Arrested Development by Gilda Rogers is a well researched, compelling, statistically driven work marking the history and merit level of Black culture in America up to the present, “The State of Black Achievement & Education In Hip-Hop America.” Rogers outlines the benchmarks reached by her Black fore-fathers starting as far back in time to the pre civil war America. Her message can be best summed up from her closing argument, quoting an address given by President Barack Obama at the NAACP convention in 2005 “There is no reason why, with all we have today – all the books smarts, fancy degrees and access – that we still have people at the bottom of the well.”
Rogers uses two “conflicting” ideologies throughout Arrested Development to highlight where Black culture was, how it advanced, where it rose to and, to her statistically supported opinion, of where Black culture is today. “The creation of the liberal arts college vs. common training or normal school created the controversial rift between W.E.B. DuBois and Booker T. Washington…” Rogers states in the first chapter. Here she discusses the conflict between DuBois and Washington in the late 1800’s; how Dubois was in favor of higher education to gain equality and Washington was in support of “…economic assimilation into the dominant White society, through Negro labor.” It is important to note that both DuBois and Washington agreed “on the importance of Black character development.”
Throughout Arrested Development Rogers chronicles the different levels of freedoms won by the American Black culture. She continues to cite the facts, in statistics, surrounding the progress of the Black Americans, highlighting the number of educated versus uneducated Blacks. Rogers cites that in the period of 1895-1930, the illiteracy rate of Blacks declined from 60 percent to 25 percent. Another impressive statistic, Rogers cites that “Between 1953-1961 White college enrollment increased by 55.5 percent, while ‘non-white’ increased 82 percent.” These figures show a determined, motivated and enlightened culture of Black Americans whom wished to break from the bondage of segregation and inequality by exercising the rights they had to win.
Rogers works through the history of the Black American through the importance of The Harlem Renaissance, discussing prominent luminaries such as Langston Hughes, up and through the Black Power Movement, covering James Boggs importance as an activist. The central idea that Rogers continues to cite and instill throughout is that education was at the bottom of all the accolades, creating a sound foundation, and that any cultural advancement through a movement was from intellectual betterment and aspirations.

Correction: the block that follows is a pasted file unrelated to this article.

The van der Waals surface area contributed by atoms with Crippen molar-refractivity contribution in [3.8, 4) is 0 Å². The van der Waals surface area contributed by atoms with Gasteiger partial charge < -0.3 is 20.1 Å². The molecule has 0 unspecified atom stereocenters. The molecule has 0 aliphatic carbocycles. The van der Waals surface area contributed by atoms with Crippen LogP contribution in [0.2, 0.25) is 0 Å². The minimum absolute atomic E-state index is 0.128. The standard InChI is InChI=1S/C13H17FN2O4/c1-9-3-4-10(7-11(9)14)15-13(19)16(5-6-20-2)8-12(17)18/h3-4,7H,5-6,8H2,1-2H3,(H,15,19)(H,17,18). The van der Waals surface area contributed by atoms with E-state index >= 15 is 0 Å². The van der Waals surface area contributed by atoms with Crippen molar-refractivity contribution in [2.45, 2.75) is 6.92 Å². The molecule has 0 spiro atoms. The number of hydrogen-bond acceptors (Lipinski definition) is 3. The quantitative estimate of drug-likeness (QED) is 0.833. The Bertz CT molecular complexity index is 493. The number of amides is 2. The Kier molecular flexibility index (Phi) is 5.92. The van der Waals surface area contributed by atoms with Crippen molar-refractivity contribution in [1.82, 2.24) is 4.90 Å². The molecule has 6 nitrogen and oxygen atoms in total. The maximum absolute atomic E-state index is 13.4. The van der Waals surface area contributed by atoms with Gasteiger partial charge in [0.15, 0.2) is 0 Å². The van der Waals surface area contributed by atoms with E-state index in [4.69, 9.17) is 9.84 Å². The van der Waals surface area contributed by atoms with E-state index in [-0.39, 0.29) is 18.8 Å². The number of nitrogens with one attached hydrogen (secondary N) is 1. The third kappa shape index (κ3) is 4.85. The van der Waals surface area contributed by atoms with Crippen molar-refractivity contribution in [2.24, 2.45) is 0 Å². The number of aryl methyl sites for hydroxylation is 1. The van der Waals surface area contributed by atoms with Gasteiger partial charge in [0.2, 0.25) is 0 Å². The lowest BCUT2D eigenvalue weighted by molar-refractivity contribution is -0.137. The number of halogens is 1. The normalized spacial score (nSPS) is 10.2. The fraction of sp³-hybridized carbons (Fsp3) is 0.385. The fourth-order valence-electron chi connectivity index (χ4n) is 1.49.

As for the subtitle of Roger’s book, The State of Black Achievement & Education in Hip-Hop America…? Turning to Merriam-Webster’s Collegiate Dictionary, we can understand that “hip-hop” is a term originating in 1983 meaning “a subculture especially of inner-city youths who are typically devotees of rap music.” Rogers, especially when discussing the present day of a “hip-hop” America, quotes Boggs’ theory of “capitalism supporting racism” and “racism supporting capitalism.” She outlines how the current social zeitgeist in Black culture (and White) is one that it’s cool to be “gangsta” and how the ghetto is “ghetto fabulous.” The new paradigm of its cool to be ghetto, glorifying hardship, forging a new “ghetto fabulous” lexicon and also the self-demining use of the word nigga is a “manifestation of Immanuel Kant’s philosophy of committing a ‘crime against nature’.” All of these new “norms” could be attributed by statements like Kanye West’s declaration that “money is everything”, continuing Boggs’ capitalism/racism cycle. The statistics she brings to light are disheartening.
Arrested Development is an important book outlining what could possibly be foreshadowing a de-evolvement of, not just Black culture but of, the whole human race. Roger’s arguments, though her statistics are not, are color blind. The common thread between a lack of education is the lack of quality in education. Black, White, or otherwise, we are all in a state of Arrested Development, need to open our eyes, up lift each other and turn to one of Roger’s closing arguments “To teach a young Black boy the importance of reading could very well be the next ‘Great Awakening’ and the writing of a new chapter in Black history.” Amend her statement with “black” removed.
Arrested Development by Gilda Rogers is available at www.thebeyondgroupllc.com.
About the author:
John Petrolino is the author of two collections of poetry; Galleria and Congo Lights. Petrolino’s work has been featured in The Idiom Magazine, Eviscerator Heaven, The Bradstock Journal, Write On!! Magazette, The Working Tools Magazine, The Storm Generation Magazine, The New Jersey Freemason, WestWard Quarterly and on poetryvlog.com, identitytheory.com and wordriot.org with work forthcoming in Rock Candy, The Istanbul Literary Review, Exit 13, Hot Tea Cold Water, The Sandstorm Gallery and Lips. John was also featured on the newly released World Spirit film Greenwich Village. John continues to work on his poetry and other works while aboard ship, traveling or at home. Be sure to visit him on the web at www.johnpetrolino.com.